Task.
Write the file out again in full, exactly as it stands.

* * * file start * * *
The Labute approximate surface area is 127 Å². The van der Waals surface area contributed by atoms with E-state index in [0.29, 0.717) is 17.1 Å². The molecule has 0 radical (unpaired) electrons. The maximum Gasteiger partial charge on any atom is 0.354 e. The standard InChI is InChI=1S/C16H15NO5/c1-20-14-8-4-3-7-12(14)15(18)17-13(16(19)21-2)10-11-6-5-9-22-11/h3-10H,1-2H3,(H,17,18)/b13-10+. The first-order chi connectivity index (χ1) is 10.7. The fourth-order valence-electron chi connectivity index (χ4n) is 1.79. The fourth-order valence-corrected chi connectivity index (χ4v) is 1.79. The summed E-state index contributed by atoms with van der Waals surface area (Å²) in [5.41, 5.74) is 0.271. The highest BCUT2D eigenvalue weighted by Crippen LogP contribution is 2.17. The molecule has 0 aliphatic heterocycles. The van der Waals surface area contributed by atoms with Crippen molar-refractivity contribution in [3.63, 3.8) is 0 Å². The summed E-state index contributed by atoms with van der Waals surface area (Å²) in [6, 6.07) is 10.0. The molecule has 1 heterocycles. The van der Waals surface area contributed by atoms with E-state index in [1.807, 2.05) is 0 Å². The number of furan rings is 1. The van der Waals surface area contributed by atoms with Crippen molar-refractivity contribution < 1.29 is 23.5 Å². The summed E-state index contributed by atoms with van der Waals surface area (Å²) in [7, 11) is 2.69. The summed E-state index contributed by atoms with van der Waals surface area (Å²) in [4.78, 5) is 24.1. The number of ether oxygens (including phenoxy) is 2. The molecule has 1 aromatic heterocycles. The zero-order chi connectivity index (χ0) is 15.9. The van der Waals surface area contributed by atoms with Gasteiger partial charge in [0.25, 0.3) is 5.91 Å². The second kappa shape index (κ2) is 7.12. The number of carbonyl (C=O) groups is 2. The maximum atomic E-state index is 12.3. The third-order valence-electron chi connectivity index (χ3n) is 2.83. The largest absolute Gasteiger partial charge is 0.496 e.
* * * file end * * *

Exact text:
The Labute approximate surface area is 127 Å². The van der Waals surface area contributed by atoms with E-state index in [0.29, 0.717) is 17.1 Å². The molecule has 0 radical (unpaired) electrons. The maximum Gasteiger partial charge on any atom is 0.354 e. The standard InChI is InChI=1S/C16H15NO5/c1-20-14-8-4-3-7-12(14)15(18)17-13(16(19)21-2)10-11-6-5-9-22-11/h3-10H,1-2H3,(H,17,18)/b13-10+. The first-order chi connectivity index (χ1) is 10.7. The fourth-order valence-electron chi connectivity index (χ4n) is 1.79. The fourth-order valence-corrected chi connectivity index (χ4v) is 1.79. The summed E-state index contributed by atoms with van der Waals surface area (Å²) in [5.41, 5.74) is 0.271. The highest BCUT2D eigenvalue weighted by Crippen LogP contribution is 2.17. The molecule has 0 aliphatic heterocycles. The van der Waals surface area contributed by atoms with Crippen molar-refractivity contribution in [3.63, 3.8) is 0 Å². The summed E-state index contributed by atoms with van der Waals surface area (Å²) in [6, 6.07) is 10.0. The molecule has 1 heterocycles. The van der Waals surface area contributed by atoms with E-state index in [1.807, 2.05) is 0 Å². The number of furan rings is 1. The van der Waals surface area contributed by atoms with Crippen molar-refractivity contribution < 1.29 is 23.5 Å². The summed E-state index contributed by atoms with van der Waals surface area (Å²) in [7, 11) is 2.69. The summed E-state index contributed by atoms with van der Waals surface area (Å²) in [4.78, 5) is 24.1. The number of ether oxygens (including phenoxy) is 2. The molecule has 1 aromatic heterocycles. The zero-order chi connectivity index (χ0) is 15.9. The van der Waals surface area contributed by atoms with Gasteiger partial charge in [0.25, 0.3) is 5.91 Å². The second kappa shape index (κ2) is 7.12. The number of carbonyl (C=O) groups is 2. The maximum atomic E-state index is 12.3. The third-order valence-electron chi connectivity index (χ3n) is 2.83. The largest absolute Gasteiger partial charge is 0.496 e.